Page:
The Collegeville Institute’s Multi-Religious Fellows gathered on May 6-7 at the Minnesota Humanities Center for a stimulating, impactful session dedicated to the local economy and “making work human.” Religious leaders, research suggests, rarely if ever have opportunity to engage the business community in sustained dialogue. The Fellows program seeks to remedy this by inviting outstanding representatives of the business world to meet with faith leaders.
Roberta Bonoff, President of Greater Good Kids, Ronald James, recently retired president and CEO of Center for Ethical Business Cultures at University of St. Thomas, and Jonathan Weinhagen, President & CEO of the Minneapolis Regional Chamber of Commerce, shared their vocational journeys with the fellows, including important business and personal challenges they have faced. Whether as CEO of a major business serving millions, or one guiding a more locally focused clientele, the presenters stressed the continuing need to focus, not only on the “why and what” of business, but even more on the “how.” Each emphasized that best practice requires not only keen attention to the strategies for growing the company and rewarding the stakeholders, but principles that exemplify care for customer, employee and community.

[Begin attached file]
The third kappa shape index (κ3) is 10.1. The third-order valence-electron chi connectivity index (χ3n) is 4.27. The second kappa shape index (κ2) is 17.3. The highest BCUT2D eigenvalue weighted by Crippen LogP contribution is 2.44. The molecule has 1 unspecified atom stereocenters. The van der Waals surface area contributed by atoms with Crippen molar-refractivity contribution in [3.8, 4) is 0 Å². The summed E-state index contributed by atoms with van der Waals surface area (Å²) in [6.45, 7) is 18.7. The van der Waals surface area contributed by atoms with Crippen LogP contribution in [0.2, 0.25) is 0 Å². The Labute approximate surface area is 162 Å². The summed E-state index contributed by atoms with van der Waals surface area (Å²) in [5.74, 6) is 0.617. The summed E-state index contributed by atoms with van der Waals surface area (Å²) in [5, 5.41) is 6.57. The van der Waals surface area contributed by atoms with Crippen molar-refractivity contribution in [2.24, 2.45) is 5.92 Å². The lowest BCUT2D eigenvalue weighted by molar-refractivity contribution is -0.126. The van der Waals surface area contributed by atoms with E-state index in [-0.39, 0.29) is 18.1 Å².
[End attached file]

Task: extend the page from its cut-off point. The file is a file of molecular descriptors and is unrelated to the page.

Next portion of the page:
In an afternoon session, Christopher Michaelson, Professor of Business Ethics and Social Responsibility at the University of St. Thomas, led the fellows through his research on meaningful work. At the heart of his message was the importance of providing a work environment that can lead to fullest self-realization, coupled with service to others.